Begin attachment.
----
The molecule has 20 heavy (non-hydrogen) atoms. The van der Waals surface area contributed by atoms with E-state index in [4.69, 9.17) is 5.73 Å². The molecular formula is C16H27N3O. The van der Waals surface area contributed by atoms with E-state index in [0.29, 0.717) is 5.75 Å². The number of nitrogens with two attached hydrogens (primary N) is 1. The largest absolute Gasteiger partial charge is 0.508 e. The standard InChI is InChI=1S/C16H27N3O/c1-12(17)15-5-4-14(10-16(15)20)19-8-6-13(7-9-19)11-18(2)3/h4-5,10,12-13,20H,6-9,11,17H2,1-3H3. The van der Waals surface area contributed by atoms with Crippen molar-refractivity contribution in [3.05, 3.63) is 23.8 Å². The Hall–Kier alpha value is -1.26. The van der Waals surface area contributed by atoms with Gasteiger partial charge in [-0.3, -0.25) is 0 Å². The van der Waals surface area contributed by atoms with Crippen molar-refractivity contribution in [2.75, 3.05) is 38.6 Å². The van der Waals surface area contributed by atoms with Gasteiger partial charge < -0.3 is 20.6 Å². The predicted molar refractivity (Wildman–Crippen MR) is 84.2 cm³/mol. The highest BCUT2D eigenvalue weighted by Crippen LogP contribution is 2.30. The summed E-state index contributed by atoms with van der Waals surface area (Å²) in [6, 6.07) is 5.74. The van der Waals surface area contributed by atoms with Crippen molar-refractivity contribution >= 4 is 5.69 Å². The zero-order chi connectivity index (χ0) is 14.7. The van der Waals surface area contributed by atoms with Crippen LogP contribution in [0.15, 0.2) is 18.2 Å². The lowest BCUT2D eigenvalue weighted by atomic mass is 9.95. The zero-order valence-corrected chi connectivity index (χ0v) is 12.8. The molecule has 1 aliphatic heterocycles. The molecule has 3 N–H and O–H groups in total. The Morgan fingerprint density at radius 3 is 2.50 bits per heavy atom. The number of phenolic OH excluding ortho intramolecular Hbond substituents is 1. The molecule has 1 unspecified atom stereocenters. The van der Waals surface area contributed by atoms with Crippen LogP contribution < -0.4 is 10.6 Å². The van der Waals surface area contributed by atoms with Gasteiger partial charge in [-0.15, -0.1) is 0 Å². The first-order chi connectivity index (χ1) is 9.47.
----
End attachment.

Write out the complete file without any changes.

The molecule has 20 heavy (non-hydrogen) atoms. The van der Waals surface area contributed by atoms with E-state index in [4.69, 9.17) is 5.73 Å². The molecular formula is C16H27N3O. The van der Waals surface area contributed by atoms with E-state index in [0.29, 0.717) is 5.75 Å². The number of nitrogens with two attached hydrogens (primary N) is 1. The largest absolute Gasteiger partial charge is 0.508 e. The standard InChI is InChI=1S/C16H27N3O/c1-12(17)15-5-4-14(10-16(15)20)19-8-6-13(7-9-19)11-18(2)3/h4-5,10,12-13,20H,6-9,11,17H2,1-3H3. The van der Waals surface area contributed by atoms with Crippen molar-refractivity contribution in [3.05, 3.63) is 23.8 Å². The Hall–Kier alpha value is -1.26. The van der Waals surface area contributed by atoms with Gasteiger partial charge in [-0.3, -0.25) is 0 Å². The van der Waals surface area contributed by atoms with Crippen molar-refractivity contribution in [2.75, 3.05) is 38.6 Å². The van der Waals surface area contributed by atoms with Gasteiger partial charge < -0.3 is 20.6 Å². The predicted molar refractivity (Wildman–Crippen MR) is 84.2 cm³/mol. The highest BCUT2D eigenvalue weighted by Crippen LogP contribution is 2.30. The summed E-state index contributed by atoms with van der Waals surface area (Å²) in [6, 6.07) is 5.74. The van der Waals surface area contributed by atoms with Crippen molar-refractivity contribution >= 4 is 5.69 Å². The zero-order chi connectivity index (χ0) is 14.7. The van der Waals surface area contributed by atoms with Crippen LogP contribution in [0.15, 0.2) is 18.2 Å². The lowest BCUT2D eigenvalue weighted by atomic mass is 9.95. The zero-order valence-corrected chi connectivity index (χ0v) is 12.8. The molecule has 1 aliphatic heterocycles. The molecule has 3 N–H and O–H groups in total. The Morgan fingerprint density at radius 3 is 2.50 bits per heavy atom. The number of phenolic OH excluding ortho intramolecular Hbond substituents is 1. The molecule has 1 unspecified atom stereocenters. The van der Waals surface area contributed by atoms with Crippen LogP contribution < -0.4 is 10.6 Å². The van der Waals surface area contributed by atoms with Gasteiger partial charge in [-0.15, -0.1) is 0 Å². The first-order chi connectivity index (χ1) is 9.47.